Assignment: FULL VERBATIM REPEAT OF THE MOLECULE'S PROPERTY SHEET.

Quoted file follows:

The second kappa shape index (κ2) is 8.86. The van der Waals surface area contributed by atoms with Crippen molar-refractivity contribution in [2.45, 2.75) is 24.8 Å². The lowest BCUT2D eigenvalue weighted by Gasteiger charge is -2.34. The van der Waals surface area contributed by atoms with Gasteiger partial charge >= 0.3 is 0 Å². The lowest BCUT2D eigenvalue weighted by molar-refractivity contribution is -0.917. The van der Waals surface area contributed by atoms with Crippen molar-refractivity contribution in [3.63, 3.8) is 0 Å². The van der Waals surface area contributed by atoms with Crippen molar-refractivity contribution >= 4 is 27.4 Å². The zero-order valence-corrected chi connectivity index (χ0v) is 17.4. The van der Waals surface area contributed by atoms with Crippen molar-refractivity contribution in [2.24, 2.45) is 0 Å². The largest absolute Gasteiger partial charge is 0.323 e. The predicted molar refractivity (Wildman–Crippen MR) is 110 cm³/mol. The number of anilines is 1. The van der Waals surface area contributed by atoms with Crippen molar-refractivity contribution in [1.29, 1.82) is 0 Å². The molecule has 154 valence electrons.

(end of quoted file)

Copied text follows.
The second kappa shape index (κ2) is 8.86. The van der Waals surface area contributed by atoms with Crippen molar-refractivity contribution in [2.45, 2.75) is 24.8 Å². The lowest BCUT2D eigenvalue weighted by Gasteiger charge is -2.34. The van der Waals surface area contributed by atoms with Gasteiger partial charge >= 0.3 is 0 Å². The lowest BCUT2D eigenvalue weighted by molar-refractivity contribution is -0.917. The van der Waals surface area contributed by atoms with Crippen molar-refractivity contribution in [3.63, 3.8) is 0 Å². The van der Waals surface area contributed by atoms with Crippen molar-refractivity contribution >= 4 is 27.4 Å². The zero-order valence-corrected chi connectivity index (χ0v) is 17.4. The van der Waals surface area contributed by atoms with Crippen molar-refractivity contribution in [2.24, 2.45) is 0 Å². The largest absolute Gasteiger partial charge is 0.323 e. The predicted molar refractivity (Wildman–Crippen MR) is 110 cm³/mol. The number of anilines is 1. The van der Waals surface area contributed by atoms with Crippen molar-refractivity contribution in [1.29, 1.82) is 0 Å². The molecule has 154 valence electrons.